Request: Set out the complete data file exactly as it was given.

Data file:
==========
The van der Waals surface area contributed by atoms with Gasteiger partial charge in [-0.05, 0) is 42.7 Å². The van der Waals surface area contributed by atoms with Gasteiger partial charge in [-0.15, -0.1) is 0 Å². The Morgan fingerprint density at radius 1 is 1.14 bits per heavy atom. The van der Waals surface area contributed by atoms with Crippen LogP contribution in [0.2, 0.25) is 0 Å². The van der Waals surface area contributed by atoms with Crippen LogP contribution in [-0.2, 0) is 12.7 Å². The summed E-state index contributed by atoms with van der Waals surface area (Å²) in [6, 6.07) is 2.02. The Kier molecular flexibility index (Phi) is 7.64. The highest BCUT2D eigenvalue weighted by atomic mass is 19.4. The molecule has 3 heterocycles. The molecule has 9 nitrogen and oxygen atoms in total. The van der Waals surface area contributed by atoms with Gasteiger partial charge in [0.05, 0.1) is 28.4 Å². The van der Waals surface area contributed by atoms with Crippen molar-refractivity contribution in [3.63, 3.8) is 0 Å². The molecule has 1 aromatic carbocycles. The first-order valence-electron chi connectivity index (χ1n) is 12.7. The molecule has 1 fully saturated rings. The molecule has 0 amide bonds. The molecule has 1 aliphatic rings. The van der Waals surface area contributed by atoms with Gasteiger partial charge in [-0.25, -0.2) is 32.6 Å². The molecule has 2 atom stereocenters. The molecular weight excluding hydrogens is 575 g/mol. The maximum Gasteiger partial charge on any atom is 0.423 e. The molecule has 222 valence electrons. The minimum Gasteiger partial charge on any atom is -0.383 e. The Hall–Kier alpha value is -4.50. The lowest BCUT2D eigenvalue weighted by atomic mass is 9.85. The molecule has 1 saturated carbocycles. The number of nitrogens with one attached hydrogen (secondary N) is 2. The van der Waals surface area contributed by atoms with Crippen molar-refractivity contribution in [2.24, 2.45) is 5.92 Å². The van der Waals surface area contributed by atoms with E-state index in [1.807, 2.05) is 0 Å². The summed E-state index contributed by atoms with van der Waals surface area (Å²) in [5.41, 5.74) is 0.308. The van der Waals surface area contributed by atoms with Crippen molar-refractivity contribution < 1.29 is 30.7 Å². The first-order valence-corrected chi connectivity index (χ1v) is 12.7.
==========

The van der Waals surface area contributed by atoms with Gasteiger partial charge in [-0.05, 0) is 42.7 Å². The van der Waals surface area contributed by atoms with Gasteiger partial charge in [-0.15, -0.1) is 0 Å². The Morgan fingerprint density at radius 1 is 1.14 bits per heavy atom. The van der Waals surface area contributed by atoms with Crippen LogP contribution in [0.2, 0.25) is 0 Å². The van der Waals surface area contributed by atoms with Crippen LogP contribution in [-0.2, 0) is 12.7 Å². The summed E-state index contributed by atoms with van der Waals surface area (Å²) in [6, 6.07) is 2.02. The Kier molecular flexibility index (Phi) is 7.64. The highest BCUT2D eigenvalue weighted by atomic mass is 19.4. The molecule has 3 heterocycles. The molecule has 9 nitrogen and oxygen atoms in total. The van der Waals surface area contributed by atoms with Gasteiger partial charge in [0.05, 0.1) is 28.4 Å². The van der Waals surface area contributed by atoms with Crippen molar-refractivity contribution in [3.63, 3.8) is 0 Å². The molecule has 1 aromatic carbocycles. The first-order valence-electron chi connectivity index (χ1n) is 12.7. The molecule has 1 fully saturated rings. The molecule has 0 amide bonds. The molecule has 1 aliphatic rings. The van der Waals surface area contributed by atoms with Gasteiger partial charge in [-0.25, -0.2) is 32.6 Å². The molecule has 2 atom stereocenters. The molecular weight excluding hydrogens is 575 g/mol. The maximum Gasteiger partial charge on any atom is 0.423 e. The molecule has 222 valence electrons. The minimum Gasteiger partial charge on any atom is -0.383 e. The Hall–Kier alpha value is -4.50. The lowest BCUT2D eigenvalue weighted by atomic mass is 9.85. The molecule has 1 saturated carbocycles. The number of nitrogens with one attached hydrogen (secondary N) is 2. The van der Waals surface area contributed by atoms with Crippen molar-refractivity contribution in [2.24, 2.45) is 5.92 Å². The van der Waals surface area contributed by atoms with E-state index in [1.807, 2.05) is 0 Å². The summed E-state index contributed by atoms with van der Waals surface area (Å²) in [5.41, 5.74) is 0.308. The van der Waals surface area contributed by atoms with Crippen molar-refractivity contribution < 1.29 is 30.7 Å². The first-order valence-corrected chi connectivity index (χ1v) is 12.7.